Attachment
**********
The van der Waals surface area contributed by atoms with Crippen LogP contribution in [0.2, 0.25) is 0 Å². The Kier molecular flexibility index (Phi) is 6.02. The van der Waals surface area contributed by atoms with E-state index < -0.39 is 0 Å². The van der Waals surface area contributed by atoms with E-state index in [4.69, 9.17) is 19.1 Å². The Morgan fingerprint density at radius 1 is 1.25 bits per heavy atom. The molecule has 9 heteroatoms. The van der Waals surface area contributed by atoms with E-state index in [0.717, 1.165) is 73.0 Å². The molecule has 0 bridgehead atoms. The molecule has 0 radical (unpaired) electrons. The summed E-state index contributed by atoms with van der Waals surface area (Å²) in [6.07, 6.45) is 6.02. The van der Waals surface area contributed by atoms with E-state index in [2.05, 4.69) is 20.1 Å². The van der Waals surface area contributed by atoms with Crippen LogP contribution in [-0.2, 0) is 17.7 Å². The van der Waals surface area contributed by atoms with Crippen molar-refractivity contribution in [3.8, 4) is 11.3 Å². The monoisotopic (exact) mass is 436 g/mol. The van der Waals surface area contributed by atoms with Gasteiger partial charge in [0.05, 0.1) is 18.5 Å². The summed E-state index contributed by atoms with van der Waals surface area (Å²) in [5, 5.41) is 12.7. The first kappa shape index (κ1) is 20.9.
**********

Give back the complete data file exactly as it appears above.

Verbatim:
The van der Waals surface area contributed by atoms with Crippen LogP contribution in [0.2, 0.25) is 0 Å². The Kier molecular flexibility index (Phi) is 6.02. The van der Waals surface area contributed by atoms with E-state index < -0.39 is 0 Å². The van der Waals surface area contributed by atoms with E-state index in [4.69, 9.17) is 19.1 Å². The Morgan fingerprint density at radius 1 is 1.25 bits per heavy atom. The molecule has 9 heteroatoms. The van der Waals surface area contributed by atoms with E-state index in [0.717, 1.165) is 73.0 Å². The molecule has 0 bridgehead atoms. The molecule has 0 radical (unpaired) electrons. The summed E-state index contributed by atoms with van der Waals surface area (Å²) in [6.07, 6.45) is 6.02. The van der Waals surface area contributed by atoms with E-state index in [2.05, 4.69) is 20.1 Å². The van der Waals surface area contributed by atoms with Crippen LogP contribution in [-0.2, 0) is 17.7 Å². The van der Waals surface area contributed by atoms with Crippen molar-refractivity contribution in [3.8, 4) is 11.3 Å². The monoisotopic (exact) mass is 436 g/mol. The van der Waals surface area contributed by atoms with Gasteiger partial charge in [0.05, 0.1) is 18.5 Å². The summed E-state index contributed by atoms with van der Waals surface area (Å²) in [5, 5.41) is 12.7. The first kappa shape index (κ1) is 20.9.